To stay consistent with our philosophy of having control over the entire stack, we decided to write our own Ansible collection. It comes with roles and playbooks to manage the deployment and configuration of the TDP stack.

The tdp collection is designed to deploy all components with security (Kerberos authentication and TLS) and High accessibility by default (when possible).

Here is an excerpt from “hdfs_nn” subtask of the Hadoop role deploying the Hadoop HDFS Namenode:

- name: Create HDFS Namenode directory
    path: "{{ hdfs_site[''] }}"
    state: directory
    group: '{{ hadoop_group }}'
    owner: '{{ hdfs_user }}'

- name: Create HDFS Namenode configuration directory
    path: '{{ hadoop_nn_conf_dir }}'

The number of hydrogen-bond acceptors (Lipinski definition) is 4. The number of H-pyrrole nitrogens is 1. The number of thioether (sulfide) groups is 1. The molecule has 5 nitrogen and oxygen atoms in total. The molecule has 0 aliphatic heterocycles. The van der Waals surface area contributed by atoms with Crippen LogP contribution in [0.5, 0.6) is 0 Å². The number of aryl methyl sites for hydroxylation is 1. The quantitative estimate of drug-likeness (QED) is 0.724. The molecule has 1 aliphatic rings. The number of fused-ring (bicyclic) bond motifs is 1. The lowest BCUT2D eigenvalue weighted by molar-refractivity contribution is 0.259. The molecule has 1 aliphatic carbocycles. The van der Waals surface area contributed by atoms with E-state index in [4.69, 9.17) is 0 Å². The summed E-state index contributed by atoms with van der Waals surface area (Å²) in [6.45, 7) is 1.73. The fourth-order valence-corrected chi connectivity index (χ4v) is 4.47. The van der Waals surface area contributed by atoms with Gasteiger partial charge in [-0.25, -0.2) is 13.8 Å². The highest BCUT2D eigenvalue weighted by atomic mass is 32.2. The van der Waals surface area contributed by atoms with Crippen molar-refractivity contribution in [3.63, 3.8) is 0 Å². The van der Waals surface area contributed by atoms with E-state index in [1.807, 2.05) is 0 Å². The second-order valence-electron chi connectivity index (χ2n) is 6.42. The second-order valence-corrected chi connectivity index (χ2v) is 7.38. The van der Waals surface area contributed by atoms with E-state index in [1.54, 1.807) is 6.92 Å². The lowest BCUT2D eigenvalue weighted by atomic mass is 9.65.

state: directory
    group: '{{ hadoop_group }}'
    owner: '{{ hdfs_user }}'

- name: Template HDFS Namenode service file
    src: hadoop-hdfs-namenode.service.j2
    dest: /usr/lib/systemd/system/hadoop-hdfs-namenode.service


The Ansible playbooks can be run manually or via TDP Lib Which is a Python CLI we developed for TDP. Using it provides several benefits:

  • lib uses one generated DAY based on dependencies between components to distribute everything in the right order;
  • All deployment logs are saved in a database;
  • lib also handles configuration versioning of the components.

What about Apache Ambari?

Apache Ambari is an open source Hadoop cluster management interface. It is maintained by Hortonworks and has been ceased in favor of Cloudera Manager which is not open source. Although an open source Apache project, Ambari was strongly linked to the HDP and was only capable of managing Hortonworks Data Platform (HDP) clusters. HDP was distributed as RPM packages and the process used by Hortonworks to build these RPMs (ie: the underlying spec files) were never open source.